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New report shows drastic decline in global wildlife

According to a leading scientific assessment warning that humanity is ‘losing the war’ to save nature, wild species populations have shrunk on average by 69 per cent since the 1970s.

A bleak new report from WWF in collaboration with the Zoological Society London on biodiversity loss has revealed that the abundance of wild mammals, birds, amphibians, reptiles, and fish is in freefall – shrinking 69 per cent on average between 1970 and 2018.

Two years ago, the figure stood at 68 per cent, four years ago, it was at 60 per cent.

‘Nature is unravelling and the natural world is emptying,’ says Andrew Terry, director of conservation and policy at ZSL.

‘The index highlights how we have cut away the very foundation of life and the situation continues to worsen.’


The finding is a result of examining how 32,000 populations of more than 5,000 species around the Earth are faring by measuring their growth or decline.

Those in Latin America and the Caribbean have been hit especially hard, experiencing a steep 94 per cent drop in just 50 years, followed by Africa at 66 per cent, Asia and the Pacific at 55 per cent, North America at 20 per cent, and Europe at 18 per cent.

The total loss is akin to the human population of Europe, the Americas, Africa, Oceania and China disappearing.

Future declines are not inevitable, say the authors, who pinpoint the Himalayas, south-east Asia, the east coast of Australia, and the Amazon basin among priority areas.

‘Despite the science, the catastrophic projections, the impassioned speeches and promises, the burning forests, submerged countries, record temperatures and displaced millions, world leaders continue to sit back and watch our world burn in front of our eyes,’ says Tanya Steele, chief executive at WWF UK.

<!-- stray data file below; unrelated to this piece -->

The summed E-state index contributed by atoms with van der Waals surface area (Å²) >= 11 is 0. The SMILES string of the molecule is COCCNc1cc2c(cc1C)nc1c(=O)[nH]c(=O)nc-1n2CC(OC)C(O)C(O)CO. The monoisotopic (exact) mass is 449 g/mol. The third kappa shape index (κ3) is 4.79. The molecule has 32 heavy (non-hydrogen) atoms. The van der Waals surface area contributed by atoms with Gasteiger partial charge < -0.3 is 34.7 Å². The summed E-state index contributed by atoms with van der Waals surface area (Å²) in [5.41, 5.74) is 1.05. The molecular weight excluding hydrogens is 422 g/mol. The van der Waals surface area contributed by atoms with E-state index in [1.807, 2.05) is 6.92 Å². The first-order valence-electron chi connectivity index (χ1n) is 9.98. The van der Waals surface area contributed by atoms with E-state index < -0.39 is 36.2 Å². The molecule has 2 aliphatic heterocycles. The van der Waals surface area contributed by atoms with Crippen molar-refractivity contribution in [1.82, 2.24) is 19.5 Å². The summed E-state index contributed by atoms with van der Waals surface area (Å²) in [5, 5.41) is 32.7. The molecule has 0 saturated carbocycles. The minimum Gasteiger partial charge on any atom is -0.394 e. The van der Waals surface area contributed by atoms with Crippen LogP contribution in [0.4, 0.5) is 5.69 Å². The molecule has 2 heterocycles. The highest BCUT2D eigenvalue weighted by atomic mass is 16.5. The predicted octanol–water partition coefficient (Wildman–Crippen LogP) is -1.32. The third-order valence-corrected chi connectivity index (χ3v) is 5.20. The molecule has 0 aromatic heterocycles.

‘The climate and nature crises, their fates entwined, are not some faraway threat our grandchildren will solve with still-to-be-discovered technology.’

According to the leading scientific assessment – which warns that humanity is ‘losing the war’ to save nature – this huge scale decline of more than two-thirds is due in large part to the demands of food production.

Alongside deforestation on land to make room for cattle grazing, however, pollution on an industrial level, consumption beyond the limits of the planet, and climate change are also to blame for what experts are referring to as the ‘sixth mass extinction.’

Fearing the consequences of this further down the line, they are urging world leaders to reach an ambitious agreement at the UN summit on biodiversity (known as Cop15) this December and to slash carbon emissions to limit global heating to below 1.5C this decade to halt this rampant destruction.

But one of the biggest asks is likely to be more funding for international conservation efforts and the encouragement of a societal pivot towards more sustainable eating habits.

‘In order to see any bending of the curve of biodiversity loss, it’s not just about conservation it’s about changing production and consumption,’ says Robin Freeman, head of the indicators and assessments unit at ZSL.

‘The only way that we are going to be able to legislate or call for that is to have these clear measurable targets that ask for recovery of abundance, reduction of extinction risk, and the ceasing of extinctions at Cop15.’